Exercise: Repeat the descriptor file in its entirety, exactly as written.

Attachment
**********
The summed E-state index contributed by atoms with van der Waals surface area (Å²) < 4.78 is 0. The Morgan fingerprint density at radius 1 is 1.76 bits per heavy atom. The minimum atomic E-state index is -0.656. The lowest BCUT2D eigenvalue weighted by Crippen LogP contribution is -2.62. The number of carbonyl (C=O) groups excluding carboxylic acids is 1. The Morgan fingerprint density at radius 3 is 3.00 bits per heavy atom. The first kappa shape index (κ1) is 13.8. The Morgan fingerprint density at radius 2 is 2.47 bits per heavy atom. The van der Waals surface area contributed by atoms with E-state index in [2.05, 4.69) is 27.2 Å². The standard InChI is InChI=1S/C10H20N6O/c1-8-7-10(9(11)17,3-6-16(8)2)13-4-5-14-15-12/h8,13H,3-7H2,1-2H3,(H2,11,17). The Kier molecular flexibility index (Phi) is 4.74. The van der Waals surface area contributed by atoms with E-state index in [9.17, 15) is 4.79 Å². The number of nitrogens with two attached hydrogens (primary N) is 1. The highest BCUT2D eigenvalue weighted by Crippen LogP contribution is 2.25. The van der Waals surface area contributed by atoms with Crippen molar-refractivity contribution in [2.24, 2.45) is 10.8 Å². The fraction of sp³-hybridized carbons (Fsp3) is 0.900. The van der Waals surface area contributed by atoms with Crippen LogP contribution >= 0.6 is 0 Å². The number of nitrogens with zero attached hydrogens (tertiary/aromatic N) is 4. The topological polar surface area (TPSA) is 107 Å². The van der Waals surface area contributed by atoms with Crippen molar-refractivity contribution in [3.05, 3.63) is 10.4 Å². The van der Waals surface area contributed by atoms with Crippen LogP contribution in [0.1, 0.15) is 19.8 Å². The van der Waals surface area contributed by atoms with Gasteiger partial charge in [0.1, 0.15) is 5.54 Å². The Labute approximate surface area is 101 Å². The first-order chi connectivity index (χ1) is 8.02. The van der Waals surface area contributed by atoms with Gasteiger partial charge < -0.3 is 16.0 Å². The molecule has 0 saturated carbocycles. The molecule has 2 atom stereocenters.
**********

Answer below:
The summed E-state index contributed by atoms with van der Waals surface area (Å²) < 4.78 is 0. The Morgan fingerprint density at radius 1 is 1.76 bits per heavy atom. The minimum atomic E-state index is -0.656. The lowest BCUT2D eigenvalue weighted by Crippen LogP contribution is -2.62. The number of carbonyl (C=O) groups excluding carboxylic acids is 1. The Morgan fingerprint density at radius 3 is 3.00 bits per heavy atom. The first kappa shape index (κ1) is 13.8. The Morgan fingerprint density at radius 2 is 2.47 bits per heavy atom. The van der Waals surface area contributed by atoms with E-state index in [2.05, 4.69) is 27.2 Å². The standard InChI is InChI=1S/C10H20N6O/c1-8-7-10(9(11)17,3-6-16(8)2)13-4-5-14-15-12/h8,13H,3-7H2,1-2H3,(H2,11,17). The Kier molecular flexibility index (Phi) is 4.74. The van der Waals surface area contributed by atoms with E-state index in [9.17, 15) is 4.79 Å². The number of nitrogens with two attached hydrogens (primary N) is 1. The highest BCUT2D eigenvalue weighted by Crippen LogP contribution is 2.25. The van der Waals surface area contributed by atoms with Crippen molar-refractivity contribution in [2.24, 2.45) is 10.8 Å². The fraction of sp³-hybridized carbons (Fsp3) is 0.900. The van der Waals surface area contributed by atoms with Crippen LogP contribution >= 0.6 is 0 Å². The number of nitrogens with zero attached hydrogens (tertiary/aromatic N) is 4. The topological polar surface area (TPSA) is 107 Å². The van der Waals surface area contributed by atoms with Crippen molar-refractivity contribution in [3.05, 3.63) is 10.4 Å². The van der Waals surface area contributed by atoms with Crippen LogP contribution in [0.1, 0.15) is 19.8 Å². The van der Waals surface area contributed by atoms with Gasteiger partial charge in [0.1, 0.15) is 5.54 Å². The Labute approximate surface area is 101 Å². The first-order chi connectivity index (χ1) is 8.02. The van der Waals surface area contributed by atoms with Gasteiger partial charge < -0.3 is 16.0 Å². The molecule has 0 saturated carbocycles. The molecule has 2 atom stereocenters.